Depend. In these days of the pandemic … these mounting days of coronavirus that seem as though they will never come to an end…that word “depend” has come to have new meanings, or so it seems. We think of what we long considered to be dependable and realize that it isn’t anymore; or at least not in the same way it has always been. Sure, we can depend on the cycle of day followed by night. We can depend on the succession of seasons. We can even depend on the fact that all us humans share common needs. Those necessities we share which come to mind first are likely food, shelter and clothing — and rightly so. And in this nation of ours, we have even come depend on one another to help us attain those things when, for whatever the reason, we cannot adequately provide those for ourselves.
Unfortunately, during this pandemic we have also seen that the number of our fellow citizens who suffer from a lack of easy access to those necessities is growing. As the National Foundation to End Senior Hunger, our first concern is hunger, of course; and the most recent national data shows that more and more of our fellow citizens are experiencing food insecurity. The growth in senior food insecurity is of particular concern to us, although it does not necessarily come as a surprise. Seniors were, after all, among the first groups to be ushered into quarantine and they remain sequestered. Second, those wonderful senior centers where many routinely received their nutrition have been, and remain, shuttered.
Prepared. That is another word that has become as significant as “depend” in the context of COVID. Seeing that has helped NFESH realize the importance of another focus of our work. As we share this post, much of the nation is experiencing severe hardships from natural disasters that threaten the lives and well-being of hundreds of thousands of Americans. Wildfires are raging in many states, wiping out entire towns, while smoke from those fires makes the air unhealthy to breathe even hundreds of miles away. Hurricanes have already battered many areas of the country. In addition to the destruction from wind damage, extensive flooding has wiped out electricity and, with it, access to life-supporting services for many. Even as first responders do their best to address these dire circumstances, forecasters are watching other storms developing offshore. And all of this is occurring in the context of the pandemic disease that continues to rob citizens by the hundreds of thousands of their life and health. There is only one way to characterize these occurrences when we look at them together. They are emergencies of a magnitude this country has not seen in more than a century, if at all. Emergencies that every individual state essentially must be prepared to address on its own, in case the traditional response of calling on neighboring communities and states might become foreclosed. Emergencies of a kind no one could imagine.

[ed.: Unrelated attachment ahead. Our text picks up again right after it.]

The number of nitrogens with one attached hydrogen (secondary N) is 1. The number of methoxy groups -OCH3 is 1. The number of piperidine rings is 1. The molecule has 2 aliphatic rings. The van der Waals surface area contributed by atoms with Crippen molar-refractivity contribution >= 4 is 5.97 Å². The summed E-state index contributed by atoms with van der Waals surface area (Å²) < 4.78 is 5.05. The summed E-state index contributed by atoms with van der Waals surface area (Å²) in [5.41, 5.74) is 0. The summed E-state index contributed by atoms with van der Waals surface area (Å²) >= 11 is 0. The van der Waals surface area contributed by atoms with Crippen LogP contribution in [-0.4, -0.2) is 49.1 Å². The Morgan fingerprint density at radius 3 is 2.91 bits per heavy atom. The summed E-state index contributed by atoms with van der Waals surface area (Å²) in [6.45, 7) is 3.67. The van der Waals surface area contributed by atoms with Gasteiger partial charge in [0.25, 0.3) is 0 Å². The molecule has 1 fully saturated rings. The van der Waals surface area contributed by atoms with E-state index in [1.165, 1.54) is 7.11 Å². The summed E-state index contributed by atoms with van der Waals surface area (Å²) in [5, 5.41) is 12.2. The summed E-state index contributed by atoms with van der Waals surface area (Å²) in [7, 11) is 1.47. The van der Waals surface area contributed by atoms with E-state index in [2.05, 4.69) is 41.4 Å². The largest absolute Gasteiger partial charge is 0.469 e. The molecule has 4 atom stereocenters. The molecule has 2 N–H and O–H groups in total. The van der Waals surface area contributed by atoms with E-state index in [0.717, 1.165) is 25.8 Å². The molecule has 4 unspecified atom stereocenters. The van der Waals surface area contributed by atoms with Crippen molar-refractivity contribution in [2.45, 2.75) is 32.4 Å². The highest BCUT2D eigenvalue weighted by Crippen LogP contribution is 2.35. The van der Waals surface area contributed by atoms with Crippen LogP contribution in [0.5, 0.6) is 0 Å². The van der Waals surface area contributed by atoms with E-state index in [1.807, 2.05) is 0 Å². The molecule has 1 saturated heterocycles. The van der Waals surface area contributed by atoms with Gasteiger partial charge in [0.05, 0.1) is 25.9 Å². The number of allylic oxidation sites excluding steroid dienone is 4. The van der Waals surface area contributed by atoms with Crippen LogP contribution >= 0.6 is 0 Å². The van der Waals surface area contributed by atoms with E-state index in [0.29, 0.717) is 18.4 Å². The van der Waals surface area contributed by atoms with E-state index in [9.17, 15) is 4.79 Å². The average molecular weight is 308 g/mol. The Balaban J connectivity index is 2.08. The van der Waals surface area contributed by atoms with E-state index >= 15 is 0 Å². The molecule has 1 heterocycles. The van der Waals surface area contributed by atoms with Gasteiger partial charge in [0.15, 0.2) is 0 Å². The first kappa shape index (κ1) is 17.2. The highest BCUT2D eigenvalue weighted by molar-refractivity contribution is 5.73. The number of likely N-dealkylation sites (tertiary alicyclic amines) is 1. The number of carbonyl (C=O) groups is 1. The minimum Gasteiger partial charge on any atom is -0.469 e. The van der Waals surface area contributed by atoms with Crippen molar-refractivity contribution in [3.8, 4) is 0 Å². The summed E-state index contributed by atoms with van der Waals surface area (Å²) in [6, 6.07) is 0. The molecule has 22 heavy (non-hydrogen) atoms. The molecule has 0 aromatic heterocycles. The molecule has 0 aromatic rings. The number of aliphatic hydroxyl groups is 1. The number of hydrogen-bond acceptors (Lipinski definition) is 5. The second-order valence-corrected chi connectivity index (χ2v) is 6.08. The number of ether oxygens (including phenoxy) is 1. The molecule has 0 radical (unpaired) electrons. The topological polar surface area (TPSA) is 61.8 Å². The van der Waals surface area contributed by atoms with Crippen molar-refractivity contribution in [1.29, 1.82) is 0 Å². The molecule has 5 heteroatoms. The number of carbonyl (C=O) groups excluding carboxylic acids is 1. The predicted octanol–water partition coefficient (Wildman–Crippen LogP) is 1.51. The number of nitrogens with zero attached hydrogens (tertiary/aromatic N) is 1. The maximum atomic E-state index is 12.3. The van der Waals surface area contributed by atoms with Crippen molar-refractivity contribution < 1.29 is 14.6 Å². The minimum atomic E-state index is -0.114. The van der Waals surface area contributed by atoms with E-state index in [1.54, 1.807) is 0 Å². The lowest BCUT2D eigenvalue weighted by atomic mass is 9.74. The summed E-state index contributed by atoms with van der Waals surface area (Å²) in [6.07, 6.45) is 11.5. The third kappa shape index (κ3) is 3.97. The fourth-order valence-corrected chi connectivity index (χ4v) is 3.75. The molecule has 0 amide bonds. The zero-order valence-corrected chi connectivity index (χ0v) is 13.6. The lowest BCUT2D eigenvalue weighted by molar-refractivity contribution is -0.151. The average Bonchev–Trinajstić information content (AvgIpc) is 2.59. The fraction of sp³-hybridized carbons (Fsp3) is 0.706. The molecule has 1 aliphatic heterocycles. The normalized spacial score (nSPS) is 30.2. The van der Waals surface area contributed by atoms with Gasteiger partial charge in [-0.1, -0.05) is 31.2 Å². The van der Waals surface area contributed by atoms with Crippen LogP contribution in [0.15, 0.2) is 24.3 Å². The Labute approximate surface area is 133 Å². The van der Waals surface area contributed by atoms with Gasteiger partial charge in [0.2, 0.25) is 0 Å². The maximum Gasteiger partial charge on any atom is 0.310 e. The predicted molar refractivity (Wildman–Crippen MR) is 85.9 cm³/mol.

In other words, all these factors taken together have proved that institutions on which vulnerable populations have in the past and continue to depend must also find ways to cultivate more of their own self-reliance for the future. The vital role they have played in these current circumstances is to be lauded. It also makes clear that there are ways to be even better prepared to provide for those who depend on them in an emergency, whether it is local or global in scope.
That is a something that NFESH regards as our own call to action, a guiding principle for us. Over the course of the next several years we will be working with others in the senior services and nutrition worlds to develop workable, replicable and effective model emergency preparedness plans for those on the front lines of addressing senior hunger. As we progress down this critical path, we will keep you posted.
You can depend on that.